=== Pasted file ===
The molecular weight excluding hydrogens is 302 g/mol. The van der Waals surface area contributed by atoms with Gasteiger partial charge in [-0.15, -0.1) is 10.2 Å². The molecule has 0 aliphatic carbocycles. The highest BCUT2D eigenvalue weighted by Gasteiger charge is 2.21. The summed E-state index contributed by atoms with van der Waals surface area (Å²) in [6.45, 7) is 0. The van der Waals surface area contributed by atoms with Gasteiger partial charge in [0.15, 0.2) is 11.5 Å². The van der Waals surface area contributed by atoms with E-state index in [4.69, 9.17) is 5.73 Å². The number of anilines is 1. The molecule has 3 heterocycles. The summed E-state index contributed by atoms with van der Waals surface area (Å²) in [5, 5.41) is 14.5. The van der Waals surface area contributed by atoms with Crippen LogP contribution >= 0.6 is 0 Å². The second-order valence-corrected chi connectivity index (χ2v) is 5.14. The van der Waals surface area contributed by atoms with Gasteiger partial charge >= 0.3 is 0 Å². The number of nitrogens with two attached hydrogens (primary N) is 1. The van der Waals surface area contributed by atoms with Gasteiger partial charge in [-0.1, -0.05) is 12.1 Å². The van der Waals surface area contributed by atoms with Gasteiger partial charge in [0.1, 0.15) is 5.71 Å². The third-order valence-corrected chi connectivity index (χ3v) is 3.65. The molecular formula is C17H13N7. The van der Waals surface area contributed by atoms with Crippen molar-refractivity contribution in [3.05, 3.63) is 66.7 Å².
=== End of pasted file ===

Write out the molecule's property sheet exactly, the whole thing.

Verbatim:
The molecular weight excluding hydrogens is 302 g/mol. The van der Waals surface area contributed by atoms with Gasteiger partial charge in [-0.15, -0.1) is 10.2 Å². The molecule has 0 aliphatic carbocycles. The highest BCUT2D eigenvalue weighted by Gasteiger charge is 2.21. The summed E-state index contributed by atoms with van der Waals surface area (Å²) in [6.45, 7) is 0. The van der Waals surface area contributed by atoms with Gasteiger partial charge in [0.15, 0.2) is 11.5 Å². The van der Waals surface area contributed by atoms with E-state index in [4.69, 9.17) is 5.73 Å². The number of anilines is 1. The molecule has 3 heterocycles. The summed E-state index contributed by atoms with van der Waals surface area (Å²) in [5, 5.41) is 14.5. The van der Waals surface area contributed by atoms with Crippen LogP contribution >= 0.6 is 0 Å². The second-order valence-corrected chi connectivity index (χ2v) is 5.14. The van der Waals surface area contributed by atoms with Gasteiger partial charge >= 0.3 is 0 Å². The number of nitrogens with two attached hydrogens (primary N) is 1. The van der Waals surface area contributed by atoms with Gasteiger partial charge in [-0.1, -0.05) is 12.1 Å². The van der Waals surface area contributed by atoms with Gasteiger partial charge in [0.1, 0.15) is 5.71 Å². The third-order valence-corrected chi connectivity index (χ3v) is 3.65. The molecular formula is C17H13N7. The van der Waals surface area contributed by atoms with Crippen molar-refractivity contribution in [3.05, 3.63) is 66.7 Å².